The pace picked up Wednesday at Albert Park in Melbourne for the sendup for the 2009 Formula One ING Australian Grand Prix. Track inspections and safety checks were just part of it. The two-seater Minardi F1 car was busy giving rides, and owner PAUL STODDART of Australia, was helping lucky passengers suit up.
The Pit Lane was in full swing getting set up with all teams back in their garages, most with screens blocking all views, especially the well-known red Ferrari screens which block all views. Although there is talk of caps and cutbacks, there is no mandate to cut back on the crew brought to races. Nonetheless, there didn’t seem to be as many – at least not visible.
This year there was one less chartered jumbo jet with Formula One cars and equipment, according to the man who would know – BILL GIBSON of Gibson Freight. All the jets came into Avalon airport and the shipping containers trucked into Albert Park. He said everything has gone well so far.
There was talk in the media about BERNIE ECCLESTONE calling the bluff on FLAVIO BRIATORE of Renault and RON DENNIS of McLaren, when they said they would boycott the AGP if not paid monies owed. Ecclestone was reported as saying he’d just call off the planes and save the cost of freight. However, Gibson said he never received such a call.
The local papers are reporting that neither Bernie nor FIA President, MAX MOSLEY, will be attending AGP. That means one prime parking space is available, right in front of the F1 paddock.
CAMS race Marshal, SKIP TAYLOR, who drives the Safety Car, said he will clock about 1400 klicks during the four days of the race weekend.
Local hero, MARK WEBBER/Red Bull Racing, is still not 100 percent healed after his terrible accident in the Tasmanian Challenge at the end of the 2008 racing season, when he broke his knee. He said he still has trouble walking. Webber, who is perhaps the tallest driver this season at 6 feet 4 inches, still has titanium screws and a rod in his leg.
I had a very enjoyable afternoon interview with PETER WINDSOR, who is among other things, the co-owner/founder of Team US F1, with KEN ANDERSON. Windsor, a Brit raised in Australia, wants to run an all-American team. Why does a Brit want to run an American team? Good question.
Windsor grew up in Sydney, while his British father worked in Australia. He first got hooked on motor racing when he was a flag marshal at nearby Warwick Farm – at the age of 13. Windsor said he was the youngest ever Flag Marshal. He still thinks Warwick Farm is one of the best circuits, designed by his later-to-be mentor, GEOFF SYKES. Warwick can run all kind of horsepower, with track configuration changes. It’s safe and organized.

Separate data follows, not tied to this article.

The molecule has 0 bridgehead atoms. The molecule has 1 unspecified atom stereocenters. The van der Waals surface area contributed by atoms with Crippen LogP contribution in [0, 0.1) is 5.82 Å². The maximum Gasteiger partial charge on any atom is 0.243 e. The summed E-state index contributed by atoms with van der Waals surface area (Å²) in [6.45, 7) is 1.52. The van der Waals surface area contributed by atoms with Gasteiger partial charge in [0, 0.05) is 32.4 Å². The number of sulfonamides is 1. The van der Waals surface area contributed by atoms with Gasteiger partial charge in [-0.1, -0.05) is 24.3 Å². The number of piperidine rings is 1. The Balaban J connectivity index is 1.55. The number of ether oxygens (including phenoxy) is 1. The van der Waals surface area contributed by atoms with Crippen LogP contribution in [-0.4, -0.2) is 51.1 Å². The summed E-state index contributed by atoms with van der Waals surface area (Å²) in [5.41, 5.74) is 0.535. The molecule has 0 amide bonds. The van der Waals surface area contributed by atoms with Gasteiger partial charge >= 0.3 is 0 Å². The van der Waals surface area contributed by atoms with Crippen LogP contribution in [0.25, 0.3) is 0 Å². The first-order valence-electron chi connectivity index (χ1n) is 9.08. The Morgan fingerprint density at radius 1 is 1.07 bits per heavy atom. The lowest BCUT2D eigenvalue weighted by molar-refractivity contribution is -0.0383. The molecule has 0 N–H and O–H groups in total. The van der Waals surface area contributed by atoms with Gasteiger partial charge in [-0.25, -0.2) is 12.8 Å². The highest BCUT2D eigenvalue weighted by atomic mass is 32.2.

Windsor said being raised in Australia made him very America-oriented and he feels an affinity for the US race fans.
Team US F1 has registered its intent to run, and it’s a long-term commitment on their part. Although it’s too soon to be official, as the 2010 fees haven’t been set by FIA, Windsor has received an email acknowledgement from FIA, accepting the entry.
The plans include a race shop in Huntersville North Carolina, ten minutes away from the SPEED TV headquarters. Windsor has a flat in Charlotte. He is the SPEED TV Pit Reporter/Commentator for the Formula One races in the US. He also is the off-camera moderator for the F1 conferences. Among some of his other projects are motorsports journalism for F1 Racing, Japan’s largest magazine-Autosport, Hilton Racing, and running a driver coaching firm in the UK.
The Team US F1 plans include fielding two young American drivers for the 2010 season, a challenging undertaking especially in this economy and amidst all the FIA rule changes. Under new rules, his new team can’t start testing until 1-1-2010, although Windsor said there has been talk of concessions for new 2010 teams. But he said his team’s plans aren’t built around such a waiver. The teams are allowed 15,000 kilometres of testing. And the team will have really close access to the “best wind tunnel in the world’ – Windshear designed by Anderson for NASCAR team owner, GENE HAAS. It’s also ten minutes from Windsor’s race shop.
After each race, the crew and the car will return to North Carolina, except for back-to back race weekends. The motor home, transporters and pit/race equipment will remain in Europe. The preparation and development will be done in the US.
Things are moving along according to the schedule and time line set by the partners. Windsor stressed that the team is going to walk before it runs, taking things in their own good time, not rushing into anything.
Some announcements could come in May, such as drivers and/or engine package. There isn’t the need to rush into engine contracts as engines are templated now and just one part of the overall package.
More than a thousand job applications have reached the team, with approximately 25 percent from the US, mostly the East Coast, and the rest from abroad.
The Windsor interview was lengthy and covered many topics, so the interview will be sparsed out among several columns.